Sen. Negron will push for a pair of Justice Department recommendations that he believes are most important - "cautionary instruction" and double-blind administration of photo lineups. "Those are the two," he said, "that I think are the most promising to reduce wrongful convictions."
Cautionary instruction involves telling an eyewitness that the suspect may or may not be in the lineup, and that the investigation will continue whether the witness chooses someone or not. Double-blind administration means the person showing an eyewitness a lineup has no idea who the suspect is, which keeps him or her from influencing the eyewitness' choice. Although double-blind administration was not included in the Justice Department's 1999 guide, it was mentioned as a "direction for future exploration and field testing." That future is now.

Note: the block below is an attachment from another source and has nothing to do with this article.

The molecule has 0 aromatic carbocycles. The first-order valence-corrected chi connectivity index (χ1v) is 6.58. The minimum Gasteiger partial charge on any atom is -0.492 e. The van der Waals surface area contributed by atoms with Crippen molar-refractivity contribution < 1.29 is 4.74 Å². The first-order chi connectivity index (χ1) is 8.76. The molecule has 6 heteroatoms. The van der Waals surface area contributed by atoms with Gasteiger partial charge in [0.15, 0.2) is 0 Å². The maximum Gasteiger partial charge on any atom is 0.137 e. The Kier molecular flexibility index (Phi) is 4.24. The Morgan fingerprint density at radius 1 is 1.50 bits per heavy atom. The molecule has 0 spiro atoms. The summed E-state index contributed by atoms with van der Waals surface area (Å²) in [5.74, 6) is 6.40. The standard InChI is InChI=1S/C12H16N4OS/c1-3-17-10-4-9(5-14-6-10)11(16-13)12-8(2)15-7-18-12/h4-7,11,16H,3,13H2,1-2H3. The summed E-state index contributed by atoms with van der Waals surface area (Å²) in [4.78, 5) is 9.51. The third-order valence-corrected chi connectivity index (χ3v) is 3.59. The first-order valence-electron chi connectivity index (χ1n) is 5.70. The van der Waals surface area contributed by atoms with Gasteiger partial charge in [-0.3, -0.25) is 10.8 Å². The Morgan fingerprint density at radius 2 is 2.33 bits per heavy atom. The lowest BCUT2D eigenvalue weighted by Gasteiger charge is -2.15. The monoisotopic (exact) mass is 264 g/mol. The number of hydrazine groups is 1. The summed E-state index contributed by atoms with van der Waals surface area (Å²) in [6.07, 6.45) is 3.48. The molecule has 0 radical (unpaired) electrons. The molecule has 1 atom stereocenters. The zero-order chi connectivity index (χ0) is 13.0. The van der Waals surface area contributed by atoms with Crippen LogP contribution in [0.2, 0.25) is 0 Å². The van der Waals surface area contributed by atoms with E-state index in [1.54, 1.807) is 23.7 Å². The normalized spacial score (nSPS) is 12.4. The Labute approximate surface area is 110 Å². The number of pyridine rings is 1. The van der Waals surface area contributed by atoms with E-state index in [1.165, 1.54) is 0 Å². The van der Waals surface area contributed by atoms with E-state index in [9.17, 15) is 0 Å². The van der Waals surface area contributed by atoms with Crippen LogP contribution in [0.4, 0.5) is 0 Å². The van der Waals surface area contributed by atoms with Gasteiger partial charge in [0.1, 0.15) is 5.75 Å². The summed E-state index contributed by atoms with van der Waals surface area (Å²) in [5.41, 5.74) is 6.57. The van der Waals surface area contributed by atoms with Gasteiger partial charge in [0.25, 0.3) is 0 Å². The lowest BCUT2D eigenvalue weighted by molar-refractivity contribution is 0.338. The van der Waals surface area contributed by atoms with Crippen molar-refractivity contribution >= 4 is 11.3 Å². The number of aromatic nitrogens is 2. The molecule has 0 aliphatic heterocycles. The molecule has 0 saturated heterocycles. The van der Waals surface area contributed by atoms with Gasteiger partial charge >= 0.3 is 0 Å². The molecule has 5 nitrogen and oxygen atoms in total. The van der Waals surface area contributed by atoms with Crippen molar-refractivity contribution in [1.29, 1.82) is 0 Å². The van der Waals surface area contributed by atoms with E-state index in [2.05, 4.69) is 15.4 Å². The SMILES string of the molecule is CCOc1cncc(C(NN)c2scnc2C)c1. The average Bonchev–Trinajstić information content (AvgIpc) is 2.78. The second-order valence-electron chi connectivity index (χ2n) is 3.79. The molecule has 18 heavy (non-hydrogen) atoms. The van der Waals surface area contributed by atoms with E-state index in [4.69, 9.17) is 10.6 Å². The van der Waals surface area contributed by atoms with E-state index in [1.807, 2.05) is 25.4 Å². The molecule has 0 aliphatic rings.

According to a survey by The Post, only three of 32 area law-enforcement agencies have specific eyewitness ID policies and include key elements recommended by the Justice Department: the Indian River County Sheriff's Office, and the Jupiter and Palm Beach Gardens police departments.
Although the Innocence Commission's final report is not due until 2012, Sen. Negron said members can agree to make certain recommendations sooner. If so, he will file a bill for the legislative session. If law-enforcement agencies will not adopt better procedures, the Legislature must act. Given the number of innocent people already exonerated, it's already been too long.
- Rhonda Swan,
for The Palm Beach Post Editorial Board
Posted: 11:50 p.m. Sunday, Jan. 9, 2011

Saturday, January 08, 2011

Death Penalty Support Wanes Amid Errors and Debate: